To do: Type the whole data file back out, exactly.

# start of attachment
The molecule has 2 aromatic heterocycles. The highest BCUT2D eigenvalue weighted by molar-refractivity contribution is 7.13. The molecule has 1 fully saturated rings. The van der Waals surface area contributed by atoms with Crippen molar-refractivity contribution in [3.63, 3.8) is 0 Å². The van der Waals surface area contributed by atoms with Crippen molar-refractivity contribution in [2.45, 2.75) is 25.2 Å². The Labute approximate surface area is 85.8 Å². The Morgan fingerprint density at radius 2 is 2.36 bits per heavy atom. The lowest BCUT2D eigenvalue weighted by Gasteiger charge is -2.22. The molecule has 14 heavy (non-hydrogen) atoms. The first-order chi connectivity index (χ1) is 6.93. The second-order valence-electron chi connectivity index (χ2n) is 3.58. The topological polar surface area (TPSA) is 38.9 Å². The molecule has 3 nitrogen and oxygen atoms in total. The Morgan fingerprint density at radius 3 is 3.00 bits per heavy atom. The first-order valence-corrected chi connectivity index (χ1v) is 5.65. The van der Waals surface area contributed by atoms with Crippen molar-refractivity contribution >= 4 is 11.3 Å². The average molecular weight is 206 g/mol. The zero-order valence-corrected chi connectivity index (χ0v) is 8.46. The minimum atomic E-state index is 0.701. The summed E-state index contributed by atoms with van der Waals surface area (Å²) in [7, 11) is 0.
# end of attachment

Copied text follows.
The molecule has 2 aromatic heterocycles. The highest BCUT2D eigenvalue weighted by molar-refractivity contribution is 7.13. The molecule has 1 fully saturated rings. The van der Waals surface area contributed by atoms with Crippen molar-refractivity contribution in [3.63, 3.8) is 0 Å². The van der Waals surface area contributed by atoms with Crippen molar-refractivity contribution in [2.45, 2.75) is 25.2 Å². The Labute approximate surface area is 85.8 Å². The Morgan fingerprint density at radius 2 is 2.36 bits per heavy atom. The lowest BCUT2D eigenvalue weighted by Gasteiger charge is -2.22. The molecule has 14 heavy (non-hydrogen) atoms. The first-order chi connectivity index (χ1) is 6.93. The second-order valence-electron chi connectivity index (χ2n) is 3.58. The topological polar surface area (TPSA) is 38.9 Å². The molecule has 3 nitrogen and oxygen atoms in total. The Morgan fingerprint density at radius 3 is 3.00 bits per heavy atom. The first-order valence-corrected chi connectivity index (χ1v) is 5.65. The van der Waals surface area contributed by atoms with Crippen molar-refractivity contribution >= 4 is 11.3 Å². The average molecular weight is 206 g/mol. The zero-order valence-corrected chi connectivity index (χ0v) is 8.46. The minimum atomic E-state index is 0.701. The summed E-state index contributed by atoms with van der Waals surface area (Å²) in [7, 11) is 0.